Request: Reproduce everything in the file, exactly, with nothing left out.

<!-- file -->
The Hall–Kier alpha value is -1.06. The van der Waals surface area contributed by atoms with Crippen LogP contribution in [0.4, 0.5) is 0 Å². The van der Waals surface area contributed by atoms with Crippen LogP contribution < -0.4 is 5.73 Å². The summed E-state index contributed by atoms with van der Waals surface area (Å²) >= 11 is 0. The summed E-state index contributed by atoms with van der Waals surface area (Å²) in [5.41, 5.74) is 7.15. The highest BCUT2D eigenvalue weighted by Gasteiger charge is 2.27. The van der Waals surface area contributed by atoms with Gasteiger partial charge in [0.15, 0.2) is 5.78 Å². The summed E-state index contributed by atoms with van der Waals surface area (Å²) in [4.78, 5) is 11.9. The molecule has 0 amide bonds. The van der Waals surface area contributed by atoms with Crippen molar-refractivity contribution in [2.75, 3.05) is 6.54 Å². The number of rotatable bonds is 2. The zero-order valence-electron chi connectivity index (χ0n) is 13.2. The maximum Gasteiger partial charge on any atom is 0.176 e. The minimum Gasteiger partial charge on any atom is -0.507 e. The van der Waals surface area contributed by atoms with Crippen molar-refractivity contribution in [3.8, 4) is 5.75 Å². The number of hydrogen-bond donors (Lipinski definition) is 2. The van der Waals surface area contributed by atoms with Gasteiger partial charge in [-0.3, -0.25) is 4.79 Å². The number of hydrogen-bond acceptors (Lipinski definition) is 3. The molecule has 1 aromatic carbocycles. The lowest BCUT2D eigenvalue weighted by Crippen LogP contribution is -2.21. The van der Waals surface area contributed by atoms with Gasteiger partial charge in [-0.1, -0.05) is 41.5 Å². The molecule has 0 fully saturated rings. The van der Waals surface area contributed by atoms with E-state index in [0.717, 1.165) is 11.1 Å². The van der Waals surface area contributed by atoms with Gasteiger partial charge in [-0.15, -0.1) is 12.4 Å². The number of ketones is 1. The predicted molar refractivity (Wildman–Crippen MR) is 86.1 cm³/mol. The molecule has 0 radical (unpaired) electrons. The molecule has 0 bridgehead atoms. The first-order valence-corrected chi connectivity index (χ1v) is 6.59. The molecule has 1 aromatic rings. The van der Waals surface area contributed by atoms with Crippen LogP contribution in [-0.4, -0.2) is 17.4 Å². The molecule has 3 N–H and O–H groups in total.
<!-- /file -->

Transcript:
The Hall–Kier alpha value is -1.06. The van der Waals surface area contributed by atoms with Crippen LogP contribution in [0.4, 0.5) is 0 Å². The van der Waals surface area contributed by atoms with Crippen LogP contribution < -0.4 is 5.73 Å². The summed E-state index contributed by atoms with van der Waals surface area (Å²) >= 11 is 0. The summed E-state index contributed by atoms with van der Waals surface area (Å²) in [5.41, 5.74) is 7.15. The highest BCUT2D eigenvalue weighted by Gasteiger charge is 2.27. The van der Waals surface area contributed by atoms with Gasteiger partial charge in [0.15, 0.2) is 5.78 Å². The summed E-state index contributed by atoms with van der Waals surface area (Å²) in [4.78, 5) is 11.9. The molecule has 0 amide bonds. The van der Waals surface area contributed by atoms with Crippen molar-refractivity contribution in [2.75, 3.05) is 6.54 Å². The number of rotatable bonds is 2. The zero-order valence-electron chi connectivity index (χ0n) is 13.2. The maximum Gasteiger partial charge on any atom is 0.176 e. The minimum Gasteiger partial charge on any atom is -0.507 e. The van der Waals surface area contributed by atoms with Crippen molar-refractivity contribution in [3.8, 4) is 5.75 Å². The number of hydrogen-bond donors (Lipinski definition) is 2. The van der Waals surface area contributed by atoms with Gasteiger partial charge in [-0.3, -0.25) is 4.79 Å². The number of hydrogen-bond acceptors (Lipinski definition) is 3. The molecule has 1 aromatic carbocycles. The lowest BCUT2D eigenvalue weighted by Crippen LogP contribution is -2.21. The van der Waals surface area contributed by atoms with Gasteiger partial charge in [-0.1, -0.05) is 41.5 Å². The molecule has 0 fully saturated rings. The van der Waals surface area contributed by atoms with E-state index in [0.717, 1.165) is 11.1 Å². The van der Waals surface area contributed by atoms with Gasteiger partial charge in [-0.15, -0.1) is 12.4 Å². The number of ketones is 1. The predicted molar refractivity (Wildman–Crippen MR) is 86.1 cm³/mol. The molecule has 0 radical (unpaired) electrons. The molecule has 0 bridgehead atoms. The first-order valence-corrected chi connectivity index (χ1v) is 6.59. The molecule has 1 aromatic rings. The van der Waals surface area contributed by atoms with Crippen LogP contribution in [-0.4, -0.2) is 17.4 Å². The molecule has 3 N–H and O–H groups in total.